I cleaned up my studio last week and decided it was a good time to take a few photos and invite you in for a tour. A number of people have recently asked to see how I quilt on a boat. I wrote about my studio a couple of years ago here, but there have a been a few changes.
But first, the finish! This super scrappy string quilt top was pieced almost a year ago. I just recently decided to add navy borders to make it the right size for the double/full size bed in our guest stateroom. The mattress sits on a platform and is surrounded by a built in railing to keep it from moving while we are underway. I wanted the quilt to just fit inside the railing. I'm happy with how the bright yellow inner border shows along the edges.
The guest stateroom is also my quilting studio. It's pretty small, with about 2 feet on average around each side of the double bed. It's in the bow of the boat, so the room is a little triangular, narrowing significantly up near the head of the bed. I wish I could take better photos of the space, but the combination of dark wood walls, tiny (8" x 18") windows, and no way to step back for perspective makes taking pictures difficult.
The bed itself is my main work space. At the foot of the bed, it is about counter height. By adding a piece of thin plywood over the firm mattress, I have a good surface for my cutting mat and folding ironing board. I really like how I don't have to bend over to cut and iron. I also like having room for a 24"x36" mat. The iron is cordless, which is a good choice for a moving vessel. Less chance of getting tangled or caught if the boat lurches.
My Juki TL2010Q sewing machine sits on a small built in table on the starboard side of the room. The table is covered with dark brown vinyl so it's hard to see but easy to clean. It's wedged in tightly and bolted to the wall, and can be removed if we have guests. The surface of the bed acts like an extension of the table, supporting pieces as I quilt them. There's just enough room for me to sit on an adjustable stool in front of the machine, but not enough room for the stool to have a back. That's OK, I try to only spend about 20 minutes at a time sewing, then move to ironing or other activities.
Most of my tools are hanging on the wall next to the Juki for easy access. The rectangular brown basket holds the stuff I use the most often. The glass door to the right in this photo is the en suite shower, which is where I store batting in big plastic bags. There's another window in the shower, so I get a little extra light that way.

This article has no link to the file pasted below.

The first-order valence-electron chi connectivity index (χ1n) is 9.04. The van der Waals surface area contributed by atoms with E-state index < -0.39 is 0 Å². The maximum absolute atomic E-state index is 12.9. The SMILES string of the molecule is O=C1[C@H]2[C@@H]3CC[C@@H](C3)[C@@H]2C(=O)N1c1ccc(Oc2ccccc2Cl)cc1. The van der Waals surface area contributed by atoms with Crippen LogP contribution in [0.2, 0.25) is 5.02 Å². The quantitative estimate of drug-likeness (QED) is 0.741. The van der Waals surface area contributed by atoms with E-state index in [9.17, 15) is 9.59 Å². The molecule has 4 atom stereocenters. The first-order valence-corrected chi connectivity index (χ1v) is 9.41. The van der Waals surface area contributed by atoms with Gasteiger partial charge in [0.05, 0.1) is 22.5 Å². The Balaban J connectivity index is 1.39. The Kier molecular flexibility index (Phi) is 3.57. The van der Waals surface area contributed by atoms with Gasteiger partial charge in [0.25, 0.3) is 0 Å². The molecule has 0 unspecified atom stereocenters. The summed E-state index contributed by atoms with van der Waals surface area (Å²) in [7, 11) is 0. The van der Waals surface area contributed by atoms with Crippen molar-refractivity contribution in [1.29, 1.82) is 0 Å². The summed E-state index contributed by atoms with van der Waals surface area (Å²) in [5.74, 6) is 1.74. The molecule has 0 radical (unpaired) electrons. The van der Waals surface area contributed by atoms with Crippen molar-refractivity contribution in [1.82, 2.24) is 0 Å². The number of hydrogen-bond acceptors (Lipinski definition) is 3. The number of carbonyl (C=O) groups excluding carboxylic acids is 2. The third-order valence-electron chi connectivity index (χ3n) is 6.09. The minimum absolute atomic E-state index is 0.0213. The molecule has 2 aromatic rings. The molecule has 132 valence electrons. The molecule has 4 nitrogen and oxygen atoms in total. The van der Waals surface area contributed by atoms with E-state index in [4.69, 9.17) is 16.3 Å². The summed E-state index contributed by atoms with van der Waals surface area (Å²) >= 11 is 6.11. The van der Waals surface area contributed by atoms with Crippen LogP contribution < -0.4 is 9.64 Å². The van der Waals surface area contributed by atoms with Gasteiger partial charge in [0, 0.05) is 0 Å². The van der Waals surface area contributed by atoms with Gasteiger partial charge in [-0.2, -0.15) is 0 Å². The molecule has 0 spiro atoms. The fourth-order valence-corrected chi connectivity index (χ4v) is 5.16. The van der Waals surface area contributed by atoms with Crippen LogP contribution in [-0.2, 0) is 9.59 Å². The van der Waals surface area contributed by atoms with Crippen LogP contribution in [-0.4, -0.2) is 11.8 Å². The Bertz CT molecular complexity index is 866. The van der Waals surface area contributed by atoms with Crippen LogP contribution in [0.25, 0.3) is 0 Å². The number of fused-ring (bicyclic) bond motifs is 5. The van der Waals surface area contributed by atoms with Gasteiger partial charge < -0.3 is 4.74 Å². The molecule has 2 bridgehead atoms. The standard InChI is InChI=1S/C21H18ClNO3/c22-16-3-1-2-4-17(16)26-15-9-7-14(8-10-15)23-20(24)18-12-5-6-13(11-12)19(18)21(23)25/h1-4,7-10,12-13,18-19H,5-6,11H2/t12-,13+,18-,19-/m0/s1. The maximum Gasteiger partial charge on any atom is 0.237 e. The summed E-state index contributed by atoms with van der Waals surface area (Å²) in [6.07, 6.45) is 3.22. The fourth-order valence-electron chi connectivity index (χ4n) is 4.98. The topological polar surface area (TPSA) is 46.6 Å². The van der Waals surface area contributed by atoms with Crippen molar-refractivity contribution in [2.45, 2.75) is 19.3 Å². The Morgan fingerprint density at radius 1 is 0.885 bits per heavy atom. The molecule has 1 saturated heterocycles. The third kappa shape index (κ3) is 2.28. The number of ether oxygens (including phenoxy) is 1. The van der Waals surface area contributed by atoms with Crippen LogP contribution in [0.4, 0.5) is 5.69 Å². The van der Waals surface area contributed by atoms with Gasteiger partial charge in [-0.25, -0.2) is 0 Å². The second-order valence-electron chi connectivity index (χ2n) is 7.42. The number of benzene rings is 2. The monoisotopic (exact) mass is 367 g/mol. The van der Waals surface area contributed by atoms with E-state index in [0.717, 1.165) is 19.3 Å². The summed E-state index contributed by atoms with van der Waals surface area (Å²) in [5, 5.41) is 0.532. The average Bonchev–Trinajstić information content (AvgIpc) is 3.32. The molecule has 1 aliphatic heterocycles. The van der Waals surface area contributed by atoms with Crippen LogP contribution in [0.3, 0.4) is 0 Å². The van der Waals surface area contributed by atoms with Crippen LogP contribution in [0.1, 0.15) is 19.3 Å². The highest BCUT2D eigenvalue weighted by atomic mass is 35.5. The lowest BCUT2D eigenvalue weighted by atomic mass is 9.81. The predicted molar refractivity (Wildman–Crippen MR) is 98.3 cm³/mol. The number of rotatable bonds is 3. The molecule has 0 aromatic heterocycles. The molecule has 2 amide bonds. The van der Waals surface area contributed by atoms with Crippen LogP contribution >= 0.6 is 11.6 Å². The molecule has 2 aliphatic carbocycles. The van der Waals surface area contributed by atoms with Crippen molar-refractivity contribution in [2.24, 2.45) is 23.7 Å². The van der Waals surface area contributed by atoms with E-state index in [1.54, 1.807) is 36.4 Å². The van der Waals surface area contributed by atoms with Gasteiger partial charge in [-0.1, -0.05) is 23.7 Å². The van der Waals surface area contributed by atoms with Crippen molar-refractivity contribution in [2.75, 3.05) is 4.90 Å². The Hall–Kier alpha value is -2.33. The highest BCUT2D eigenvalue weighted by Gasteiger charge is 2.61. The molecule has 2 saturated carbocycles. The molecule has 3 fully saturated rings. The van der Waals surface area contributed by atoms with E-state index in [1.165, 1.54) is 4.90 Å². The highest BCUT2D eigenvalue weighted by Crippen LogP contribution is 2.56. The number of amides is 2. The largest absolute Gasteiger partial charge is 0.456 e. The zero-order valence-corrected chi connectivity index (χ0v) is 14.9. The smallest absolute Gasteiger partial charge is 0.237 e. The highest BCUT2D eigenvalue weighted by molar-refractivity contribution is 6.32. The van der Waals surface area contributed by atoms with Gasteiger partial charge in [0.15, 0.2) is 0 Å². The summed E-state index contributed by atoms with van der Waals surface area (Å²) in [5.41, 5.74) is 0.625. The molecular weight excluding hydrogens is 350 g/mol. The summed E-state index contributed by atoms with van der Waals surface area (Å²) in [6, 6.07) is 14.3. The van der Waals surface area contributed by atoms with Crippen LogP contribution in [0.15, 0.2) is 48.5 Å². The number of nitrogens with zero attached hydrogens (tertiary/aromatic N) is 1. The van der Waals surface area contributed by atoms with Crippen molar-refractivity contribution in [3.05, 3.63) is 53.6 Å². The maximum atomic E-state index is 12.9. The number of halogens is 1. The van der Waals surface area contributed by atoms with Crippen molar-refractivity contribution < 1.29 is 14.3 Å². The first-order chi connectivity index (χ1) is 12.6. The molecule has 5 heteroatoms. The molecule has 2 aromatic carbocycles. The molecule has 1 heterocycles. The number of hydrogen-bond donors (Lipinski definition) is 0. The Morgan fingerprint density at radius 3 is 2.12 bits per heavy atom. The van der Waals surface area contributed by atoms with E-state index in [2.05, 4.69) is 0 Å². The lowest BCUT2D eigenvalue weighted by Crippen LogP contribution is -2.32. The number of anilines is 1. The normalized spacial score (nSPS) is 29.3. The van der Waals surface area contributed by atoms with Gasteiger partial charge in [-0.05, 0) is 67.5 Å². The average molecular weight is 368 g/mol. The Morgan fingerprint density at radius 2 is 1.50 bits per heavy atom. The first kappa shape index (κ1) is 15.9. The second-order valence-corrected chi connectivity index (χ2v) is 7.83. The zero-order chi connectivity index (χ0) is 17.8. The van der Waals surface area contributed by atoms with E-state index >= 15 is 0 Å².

My stash is stored in every nook and cranny of the room, including inside the small attached bathroom. See the stainless steel sink? This is my scrap strings and crumbs storage area. Spray baste, starch and an extra iron are stored under the sink with the toilet paper and bottles of wine. No wasted space on a boat!
Here is the port side of the room. You can see some of the plastic storage boxes to keep out dust and salt air out of the fabric. There's a spring loaded curtain rod running between two shelves under the window to hold WIPs. More of those live on hangers behind the door and in my clothes closet. Because really, who needs more clothes?
Two of the four drawers under the bed contain ziplock bags with fabric sorted by color or theme. Equipment under the bed (the bow thruster) generates black graphite dust, so this fabric needs extra protection. Keep those ziplocks zipped!
These two larger bins on the floor next to the bed are all my yardage bigger than fat quarters. The woven basket crammed in behind that holds pieces large enough to use as backings.
The wall space is extremely limited because of all the doors and cabinets, but I hang up my frequently used rulers wherever there's a bit of room. 3M Command hooks work well and don't damage the woodwork. There's no way I can have a design wall, so I use the top of the queen size bed in the master stateroom.
So there you go, my little nautical studio! I love having all my quilting stuff close at hand and spend many happy hours here. It may be small and salty and constantly moving, but that gives me a built in excuse for any wobbly free motion stitching. Feel free to ask questions in the comments.